Fame. Fortune. Commercialization. Is this where's modern yoga headed? Or what it's already become? This is the big question tackled by a Boston article called What's Happened to Yoga?
The article opens with a scene from a yoga class, where two students are busy texting away to the dismay of their teacher, Natasha Rizopoulos. Then it touches on the serious issues keeping modern yogis up at night--mainly monetization and commercialization.
For this reason, among others, Rizopoulos is aligning herself with some of the country's foremost yoga teachers who are trying to take back yoga from the masses who they believe are running afoul of the traditions of a 5,000-year-old spiritual, intellectual, and physical discipline.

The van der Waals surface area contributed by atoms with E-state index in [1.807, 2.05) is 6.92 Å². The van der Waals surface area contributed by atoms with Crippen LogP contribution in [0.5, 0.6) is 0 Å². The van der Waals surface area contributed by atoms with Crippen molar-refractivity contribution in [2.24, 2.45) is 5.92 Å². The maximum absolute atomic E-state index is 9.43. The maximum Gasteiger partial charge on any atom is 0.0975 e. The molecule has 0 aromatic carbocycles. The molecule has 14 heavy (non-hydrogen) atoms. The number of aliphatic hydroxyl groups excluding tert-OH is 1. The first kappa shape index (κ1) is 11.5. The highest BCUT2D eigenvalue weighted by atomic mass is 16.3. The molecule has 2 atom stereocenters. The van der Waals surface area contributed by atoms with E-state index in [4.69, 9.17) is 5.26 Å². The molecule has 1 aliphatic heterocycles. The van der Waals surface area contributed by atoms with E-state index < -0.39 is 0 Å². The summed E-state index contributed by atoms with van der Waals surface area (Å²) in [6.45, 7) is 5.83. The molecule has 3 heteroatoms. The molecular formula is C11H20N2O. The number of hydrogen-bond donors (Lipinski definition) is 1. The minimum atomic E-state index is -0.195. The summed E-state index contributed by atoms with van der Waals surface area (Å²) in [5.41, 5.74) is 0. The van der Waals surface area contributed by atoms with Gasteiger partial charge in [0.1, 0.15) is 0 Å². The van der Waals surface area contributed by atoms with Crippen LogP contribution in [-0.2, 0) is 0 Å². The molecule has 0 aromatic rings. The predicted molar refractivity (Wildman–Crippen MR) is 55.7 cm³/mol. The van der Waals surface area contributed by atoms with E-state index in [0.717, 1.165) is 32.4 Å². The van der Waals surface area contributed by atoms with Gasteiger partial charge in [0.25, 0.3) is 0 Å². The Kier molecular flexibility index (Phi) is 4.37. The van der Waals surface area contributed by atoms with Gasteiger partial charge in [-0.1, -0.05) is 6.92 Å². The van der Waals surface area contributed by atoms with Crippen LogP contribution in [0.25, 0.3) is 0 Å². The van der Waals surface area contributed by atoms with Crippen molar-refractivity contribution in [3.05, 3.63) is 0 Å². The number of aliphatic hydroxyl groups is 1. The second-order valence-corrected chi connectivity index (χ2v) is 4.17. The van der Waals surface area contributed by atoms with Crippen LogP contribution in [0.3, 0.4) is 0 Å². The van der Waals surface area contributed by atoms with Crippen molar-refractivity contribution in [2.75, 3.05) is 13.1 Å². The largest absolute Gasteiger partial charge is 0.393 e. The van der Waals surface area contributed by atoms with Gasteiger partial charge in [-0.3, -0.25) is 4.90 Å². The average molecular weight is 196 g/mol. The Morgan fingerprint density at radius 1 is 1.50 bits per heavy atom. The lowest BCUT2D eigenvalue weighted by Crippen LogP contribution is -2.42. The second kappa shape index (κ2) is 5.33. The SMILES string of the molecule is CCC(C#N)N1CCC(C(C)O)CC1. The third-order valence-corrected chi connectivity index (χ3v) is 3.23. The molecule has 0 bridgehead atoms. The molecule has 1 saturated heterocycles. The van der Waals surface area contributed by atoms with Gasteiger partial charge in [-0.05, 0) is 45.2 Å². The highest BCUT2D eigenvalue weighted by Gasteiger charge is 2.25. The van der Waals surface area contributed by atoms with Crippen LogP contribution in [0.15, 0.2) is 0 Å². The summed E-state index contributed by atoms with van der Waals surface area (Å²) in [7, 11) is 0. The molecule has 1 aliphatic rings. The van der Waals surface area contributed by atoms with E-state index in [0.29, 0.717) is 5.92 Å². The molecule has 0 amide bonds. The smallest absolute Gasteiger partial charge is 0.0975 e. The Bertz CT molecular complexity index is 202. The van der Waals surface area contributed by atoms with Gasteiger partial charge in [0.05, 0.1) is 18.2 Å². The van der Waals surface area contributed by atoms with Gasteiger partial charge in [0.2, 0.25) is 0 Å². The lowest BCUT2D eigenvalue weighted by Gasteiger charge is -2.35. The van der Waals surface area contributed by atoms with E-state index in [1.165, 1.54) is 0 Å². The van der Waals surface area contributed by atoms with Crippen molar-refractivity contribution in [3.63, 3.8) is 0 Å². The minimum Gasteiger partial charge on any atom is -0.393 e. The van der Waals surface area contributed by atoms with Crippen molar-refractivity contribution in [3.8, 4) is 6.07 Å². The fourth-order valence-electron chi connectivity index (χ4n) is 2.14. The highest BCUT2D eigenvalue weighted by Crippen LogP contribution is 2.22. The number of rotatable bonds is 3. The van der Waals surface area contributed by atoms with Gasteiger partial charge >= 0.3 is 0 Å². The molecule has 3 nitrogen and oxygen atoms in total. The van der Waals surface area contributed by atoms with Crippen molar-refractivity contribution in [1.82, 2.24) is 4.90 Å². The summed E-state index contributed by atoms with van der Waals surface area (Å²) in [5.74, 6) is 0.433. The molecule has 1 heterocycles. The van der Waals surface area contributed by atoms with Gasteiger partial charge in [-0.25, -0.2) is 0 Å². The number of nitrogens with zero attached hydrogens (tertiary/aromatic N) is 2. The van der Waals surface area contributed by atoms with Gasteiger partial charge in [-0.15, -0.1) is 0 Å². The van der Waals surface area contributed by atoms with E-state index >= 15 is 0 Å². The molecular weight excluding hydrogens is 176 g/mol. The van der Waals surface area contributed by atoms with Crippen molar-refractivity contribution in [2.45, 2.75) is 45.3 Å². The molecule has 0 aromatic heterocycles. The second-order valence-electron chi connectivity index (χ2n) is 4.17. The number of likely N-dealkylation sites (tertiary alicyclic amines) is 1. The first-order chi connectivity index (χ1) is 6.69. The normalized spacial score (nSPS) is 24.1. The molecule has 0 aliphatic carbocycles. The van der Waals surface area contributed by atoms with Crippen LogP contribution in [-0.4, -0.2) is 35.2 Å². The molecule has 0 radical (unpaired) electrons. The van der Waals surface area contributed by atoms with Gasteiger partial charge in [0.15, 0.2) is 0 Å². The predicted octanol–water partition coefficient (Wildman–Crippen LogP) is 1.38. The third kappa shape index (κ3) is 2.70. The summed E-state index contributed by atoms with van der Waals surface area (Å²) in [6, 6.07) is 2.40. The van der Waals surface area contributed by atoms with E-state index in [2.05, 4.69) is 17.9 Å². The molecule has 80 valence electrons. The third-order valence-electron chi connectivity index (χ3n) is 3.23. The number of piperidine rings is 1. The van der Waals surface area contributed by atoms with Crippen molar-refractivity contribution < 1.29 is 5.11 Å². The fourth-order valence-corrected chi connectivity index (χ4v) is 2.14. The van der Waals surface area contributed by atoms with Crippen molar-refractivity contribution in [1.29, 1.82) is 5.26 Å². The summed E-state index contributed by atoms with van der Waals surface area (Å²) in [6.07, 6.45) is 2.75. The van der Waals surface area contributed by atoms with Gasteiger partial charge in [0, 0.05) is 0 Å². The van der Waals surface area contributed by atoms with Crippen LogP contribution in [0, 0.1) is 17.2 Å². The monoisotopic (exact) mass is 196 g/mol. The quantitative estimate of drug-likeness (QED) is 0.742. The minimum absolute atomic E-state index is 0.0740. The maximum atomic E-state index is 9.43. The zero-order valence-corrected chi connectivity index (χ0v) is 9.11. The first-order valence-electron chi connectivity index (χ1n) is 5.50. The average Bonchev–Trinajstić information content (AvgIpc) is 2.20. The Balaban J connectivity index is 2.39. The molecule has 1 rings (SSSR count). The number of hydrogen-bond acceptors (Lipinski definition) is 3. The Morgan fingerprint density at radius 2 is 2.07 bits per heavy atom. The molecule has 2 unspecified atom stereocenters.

The underlying idea of this "movement" is a studio called Down Under Yoga, which held a summit last weekend to discuss modern yoga, including ways yogis can stay aligned with yoga's roots in modern times.
We want to know:
Is modern yoga too big to generalize about?
What aspects of modern yoga enhance the practice?
And what aspects diminish it?
Nora Isaacs is a Bay Area-based health writer and editor.